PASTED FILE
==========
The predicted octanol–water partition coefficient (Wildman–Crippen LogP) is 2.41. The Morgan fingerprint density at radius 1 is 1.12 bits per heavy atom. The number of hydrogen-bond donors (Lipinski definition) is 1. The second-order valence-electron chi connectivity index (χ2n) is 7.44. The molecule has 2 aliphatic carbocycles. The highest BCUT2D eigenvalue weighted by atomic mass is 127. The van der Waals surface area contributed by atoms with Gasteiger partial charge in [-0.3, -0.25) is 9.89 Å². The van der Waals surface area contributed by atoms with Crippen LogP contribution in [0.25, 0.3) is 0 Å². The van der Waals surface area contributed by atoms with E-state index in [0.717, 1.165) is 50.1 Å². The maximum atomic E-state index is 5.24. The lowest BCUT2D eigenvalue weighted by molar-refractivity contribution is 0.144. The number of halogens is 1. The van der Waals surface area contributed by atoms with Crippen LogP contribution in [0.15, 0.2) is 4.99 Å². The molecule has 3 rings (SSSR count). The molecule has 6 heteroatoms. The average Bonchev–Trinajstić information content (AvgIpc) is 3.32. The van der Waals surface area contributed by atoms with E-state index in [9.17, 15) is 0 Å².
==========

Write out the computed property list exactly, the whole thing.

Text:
The predicted octanol–water partition coefficient (Wildman–Crippen LogP) is 2.41. The Morgan fingerprint density at radius 1 is 1.12 bits per heavy atom. The number of hydrogen-bond donors (Lipinski definition) is 1. The second-order valence-electron chi connectivity index (χ2n) is 7.44. The molecule has 2 aliphatic carbocycles. The highest BCUT2D eigenvalue weighted by atomic mass is 127. The van der Waals surface area contributed by atoms with Gasteiger partial charge in [-0.3, -0.25) is 9.89 Å². The van der Waals surface area contributed by atoms with Crippen LogP contribution in [0.25, 0.3) is 0 Å². The van der Waals surface area contributed by atoms with E-state index in [0.717, 1.165) is 50.1 Å². The maximum atomic E-state index is 5.24. The lowest BCUT2D eigenvalue weighted by molar-refractivity contribution is 0.144. The number of halogens is 1. The van der Waals surface area contributed by atoms with Crippen LogP contribution in [0.15, 0.2) is 4.99 Å². The molecule has 3 rings (SSSR count). The molecule has 6 heteroatoms. The average Bonchev–Trinajstić information content (AvgIpc) is 3.32. The van der Waals surface area contributed by atoms with E-state index in [9.17, 15) is 0 Å².